Humanitarian Crisis in Venezuela: The challenge of understanding a complex scenario

Between foreign currency fever and political strife stands the human suffering of the Venezuelan people.

PART I*

After some discussions and reflections with my colleague, the Brazilian professor and journalist Cilene Victor, I accepted the challenge to write this article, aware of how much we have to stray from the simplistic view about the actual reality in Venezuela, the country where I was born and lived until 2017.

From an external perspective but with the experience of having lived in Venezuela as a person, journalist and militant, the main idea of this text is to reflect about the humanitarian crisis triggered by the unprecedented economic and political crisis, which has made me an asylum seeker in Brazil.

It is imperative to highlight the astonishing resistance of worldwide public opinion to understanding the economic and political instability as one of the root causes of the humanitarian crisis. This resistance may be associated with the media coverage that overly reports crises caused by civil wars, armed conflicts and disasters. As a result, the question is often asked in part of the traditional and social media: is there a humanitarian crisis in Venezuela?

As I see things, the causes of the humanitarian crisis that does exist in Venezuela can be explained by focusing on the economic, political and social dimensions.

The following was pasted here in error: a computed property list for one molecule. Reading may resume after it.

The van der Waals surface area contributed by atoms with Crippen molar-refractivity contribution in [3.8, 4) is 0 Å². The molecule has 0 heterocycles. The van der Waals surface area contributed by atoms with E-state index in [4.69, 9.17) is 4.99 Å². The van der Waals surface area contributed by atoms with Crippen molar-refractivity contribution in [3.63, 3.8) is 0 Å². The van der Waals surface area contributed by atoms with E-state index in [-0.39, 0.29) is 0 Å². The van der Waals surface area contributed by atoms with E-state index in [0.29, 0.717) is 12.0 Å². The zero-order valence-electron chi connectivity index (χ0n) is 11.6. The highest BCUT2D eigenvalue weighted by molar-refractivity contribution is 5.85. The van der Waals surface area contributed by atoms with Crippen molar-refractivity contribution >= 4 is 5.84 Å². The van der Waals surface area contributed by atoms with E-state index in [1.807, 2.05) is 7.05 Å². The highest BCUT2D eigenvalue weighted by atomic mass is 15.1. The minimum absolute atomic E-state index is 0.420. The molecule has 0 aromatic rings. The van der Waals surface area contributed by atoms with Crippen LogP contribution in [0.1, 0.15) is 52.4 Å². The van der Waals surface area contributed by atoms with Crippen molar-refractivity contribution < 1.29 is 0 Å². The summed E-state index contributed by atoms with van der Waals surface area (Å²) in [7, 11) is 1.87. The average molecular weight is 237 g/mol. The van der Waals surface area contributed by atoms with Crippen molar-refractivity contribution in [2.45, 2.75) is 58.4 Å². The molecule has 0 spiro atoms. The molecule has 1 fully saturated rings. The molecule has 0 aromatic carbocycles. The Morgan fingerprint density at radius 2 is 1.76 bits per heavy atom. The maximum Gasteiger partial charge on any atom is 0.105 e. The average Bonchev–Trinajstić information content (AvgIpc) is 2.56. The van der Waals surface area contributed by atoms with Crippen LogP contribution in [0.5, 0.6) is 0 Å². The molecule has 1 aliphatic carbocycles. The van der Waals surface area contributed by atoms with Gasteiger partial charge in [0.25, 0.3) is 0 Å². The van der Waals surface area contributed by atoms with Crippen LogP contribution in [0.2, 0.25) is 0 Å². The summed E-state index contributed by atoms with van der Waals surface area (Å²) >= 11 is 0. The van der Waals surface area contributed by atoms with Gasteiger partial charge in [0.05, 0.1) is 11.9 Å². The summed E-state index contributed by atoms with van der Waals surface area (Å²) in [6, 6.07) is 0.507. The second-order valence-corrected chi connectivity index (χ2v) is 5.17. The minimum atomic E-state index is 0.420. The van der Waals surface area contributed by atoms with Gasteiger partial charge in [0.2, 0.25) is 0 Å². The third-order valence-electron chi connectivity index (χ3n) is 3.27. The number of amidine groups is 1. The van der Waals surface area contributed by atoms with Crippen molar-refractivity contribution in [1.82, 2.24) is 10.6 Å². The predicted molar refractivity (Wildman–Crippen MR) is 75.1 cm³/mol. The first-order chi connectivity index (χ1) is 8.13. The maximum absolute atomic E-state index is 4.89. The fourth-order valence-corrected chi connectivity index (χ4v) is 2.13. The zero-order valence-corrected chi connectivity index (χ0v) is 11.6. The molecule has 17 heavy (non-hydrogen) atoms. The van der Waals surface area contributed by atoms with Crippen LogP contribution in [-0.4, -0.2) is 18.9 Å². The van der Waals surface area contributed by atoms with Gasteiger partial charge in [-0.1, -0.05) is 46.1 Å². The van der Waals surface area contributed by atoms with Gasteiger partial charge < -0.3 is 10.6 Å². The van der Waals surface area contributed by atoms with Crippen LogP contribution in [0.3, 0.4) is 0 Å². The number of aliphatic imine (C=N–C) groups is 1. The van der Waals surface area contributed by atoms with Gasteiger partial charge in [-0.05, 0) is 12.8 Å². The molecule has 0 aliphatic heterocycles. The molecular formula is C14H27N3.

It is imperative to highlight the astonishing resistance of worldwide public opinion to understanding the economic and political instability as one of the root causes of the humanitarian crisis.

Economic dimension

The establishment of a Forex market (foreign exchange parallel market), sustained by more than 10 years of national currency loss of value, was induced by sectors of the business class and the traditional oligarchy in agreement with the military high command, responsible for the National Commission for Administration of Foreign Currency.

This resulted in the abandonment of other productive activities, being much more attractive to the national financial operators to buy foreign currency at a preferential price and sell it in a speculative market increasingly rising, led by the website Dollar Today Venezuela. As a consequence, poverty in 2017 reached 87% of the population, placing 61.2% in extreme vulnerability.

Political dimension

The Venezuelan Opposition has sold Maduro to the international media as the only “guilty one” of the political crisis. In reality, however, it is a question of shared responsibilities, since the main leaders of the Right and the Left are great financial operators and partners of the military high command in charge of the National Commission for Administration of Foreign Currency.

On the other hand, we have seen a government that constantly blames the opposition and the interests of the “American Empire”, without assuming responsibility for the corruption that is born in the bosom of its leaders. As a result, the polarization built by these two camps, government and opposition forces, has led the population, the international media and global public opinion to a partial vision of chaos.